>>620753 Reddington. Good rods at reasonable prices. What kinda fishing will you be doing? Dry fly? Nymphing? Using big streamers? This will determine what WT rod you need. A good all around setup is a 9 ft 6wt with a weight foward floating flyline.
If your fishing salmon your gonna want an 8-9 weight rod
To be completely honest my 9 weight for this time of year is a poverty tier Cortland and its never done me wrong, in fact I'd say its a pleasure to use.
I think we often put too much thought into the rod and reel, especially for beginners,
What you really need is a good assortment of line, leader, tippet, and a wide variety of flies. You gotta try everything, see what works and what feels good. You can have the best rod on the planet and if your line is all wrong, your running dry flies with heavy sinking line your SOL and if your trying to get those nymphs deep deep into the feeding lane on super floating line your fucked.
and then theres different tapers, blah blah blah.
It takes a lot of trial and error, and a lot of advice asking from the crusty old dude at the fishing shop
If i was gonna suggest an all around generic beginner setup, go with some weight forward floating line, and for fishing a variety of stuff like nymphs, wets, and dries and a few streamers once in awhile, I would use a tapered knotless leader about as long as your rod (9' long) and add a short section (about 2 1/2') of tippet which is untapered monofilament
>>620824 I fish for PNW native winter steelhead every year on a 7. I'd say 8-9 is better suited for windy conditions and surf fishing, or snag packed rivers, and pike/muskie. Honestly in the end, it's what balances well with your rod, fits well on your reel, and feels good in your cast.
>>620882 Yeah. I change lines according to condition, comes from my background in spey. Haven't tried tenkara, I know it's been around, and heard it talked about but haven't given it a shot or any research yet. Where's the best place to start?
>>620791 I second Temple Fork Outfitters rods for the beginner. Even as you get better they are still a decent all around rod.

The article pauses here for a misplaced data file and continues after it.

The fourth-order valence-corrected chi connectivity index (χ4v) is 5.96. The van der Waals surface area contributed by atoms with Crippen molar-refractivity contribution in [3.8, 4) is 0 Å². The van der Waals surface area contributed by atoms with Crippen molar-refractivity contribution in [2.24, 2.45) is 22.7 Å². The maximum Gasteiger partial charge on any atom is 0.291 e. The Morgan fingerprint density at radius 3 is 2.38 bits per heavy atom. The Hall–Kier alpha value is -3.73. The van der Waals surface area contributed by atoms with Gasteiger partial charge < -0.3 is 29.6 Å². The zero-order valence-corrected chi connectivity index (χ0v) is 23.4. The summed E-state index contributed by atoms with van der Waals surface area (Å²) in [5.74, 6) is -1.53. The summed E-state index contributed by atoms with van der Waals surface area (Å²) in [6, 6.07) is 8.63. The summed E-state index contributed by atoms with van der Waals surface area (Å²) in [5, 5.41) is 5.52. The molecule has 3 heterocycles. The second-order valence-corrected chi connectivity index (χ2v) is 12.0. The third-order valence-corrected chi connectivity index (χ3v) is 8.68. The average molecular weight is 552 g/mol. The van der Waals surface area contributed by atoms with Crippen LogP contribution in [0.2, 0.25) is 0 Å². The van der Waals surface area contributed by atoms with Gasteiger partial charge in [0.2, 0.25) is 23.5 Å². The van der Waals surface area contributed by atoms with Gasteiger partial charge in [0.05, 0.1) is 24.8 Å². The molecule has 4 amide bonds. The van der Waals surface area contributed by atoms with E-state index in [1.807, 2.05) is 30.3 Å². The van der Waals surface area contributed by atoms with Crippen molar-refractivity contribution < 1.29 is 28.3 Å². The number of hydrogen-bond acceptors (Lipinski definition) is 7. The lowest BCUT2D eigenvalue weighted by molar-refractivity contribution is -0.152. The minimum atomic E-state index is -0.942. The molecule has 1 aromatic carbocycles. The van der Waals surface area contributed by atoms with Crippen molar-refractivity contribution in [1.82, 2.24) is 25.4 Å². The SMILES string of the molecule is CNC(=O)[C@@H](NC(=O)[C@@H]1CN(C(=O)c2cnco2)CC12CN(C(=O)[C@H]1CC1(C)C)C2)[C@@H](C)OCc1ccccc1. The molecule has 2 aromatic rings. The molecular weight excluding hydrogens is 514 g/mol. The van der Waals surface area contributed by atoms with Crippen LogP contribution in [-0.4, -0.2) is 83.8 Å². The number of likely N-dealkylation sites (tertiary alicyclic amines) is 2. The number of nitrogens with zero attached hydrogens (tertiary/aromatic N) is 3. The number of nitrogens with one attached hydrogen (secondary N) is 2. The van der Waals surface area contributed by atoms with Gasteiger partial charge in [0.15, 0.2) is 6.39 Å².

I have a fenwick 8 weight 2 piece and temple fork 5 weight 4 piece and 6 weight 2 piece. Usually use the 5 for steam fishing as it is easy to transport and casts shorter better. The 8 is for lakes generally and the 6 for kind of all around.
get something with a hook holder already on it. generally a stiff rod seems to cast further whereas a softer rod helps you position the fly better from my experiences. Get a reel that turns smoothly. It should wind smooth. If it has an unevenness in the unreel you can lose fish because of it. My Pfleuger fly reel does that on my 8 weight rod. I got this Streamside reel for my 5 weight rod with a much smoother drag and so now I've actually caught more large (25-30in) bull trout on the lighter rod because the line didn't snap. One last thing is buy all tippet in fluorocarbon. It doesn't degrade by sunlight light mono does. If you're cheap buy mono leaders and replace the last few feet of line with fluoro. If you just use mono a lot, eventually one day you'll find the line always breaks when you hook a fish. When it's new the problem isn't there. It's with old mono that's the problem.
>>620922 not the person you're replying to but youtube videos are good. There's tenkara USA making the gear for westerners but from what I understand the japanese stuff from manufacturers like daiwa is a lot better.
>>620922 I watched a lot of youtube videos and got really into the idea, but the rods are so damn expensive, and I thought to myself "if this is really a popular japanese sport they must have poverty tier gear over there"
I went looking and I was right. I've bought a lot of rods from Japan and my standby is "docooler 3.6m / 11.8ft Carbon Fiber Portable Telescopic Fishing Rod Ultralight Mini Pole Travel Fishing Tackle"
look that shit up on amazon. 15 dollar telescopic carbon rod and I hammer creeks with it all year round.
This is my latest from last weekend, a ~18 inch Fallfish on a tungsten bead egg sucking leech
>>620753 Im a orvis faggot all the way. A #2 full flex is a lot of fun in small streams and ponds. I would also recomend Arcticsilver rods if your going salmon fishing. These are both expensive brands, but you can make good deals on ebay.
>>620824 I agree-- just to add.... When you realize that the rod is preventing you from casting how you think you should be able to, then it's time to shop and try a few out. Until then you will be fine. Most fish you catch will be within 30 feet anyway.
>>620753 Pic related is my Redington Pursuit (it looks so young in this pic), now known as the Redington Path. At about $100, this rod is hands down the best value in fly fishing. It's been a great rod for me for about 4 years, and I'd call it a bargain at twice the price. If you are looking for a heavier rod for salmon, steelhead, bass etc I'd highly recommend it. I can't speak on the presentation and delicacy of the lighter models.
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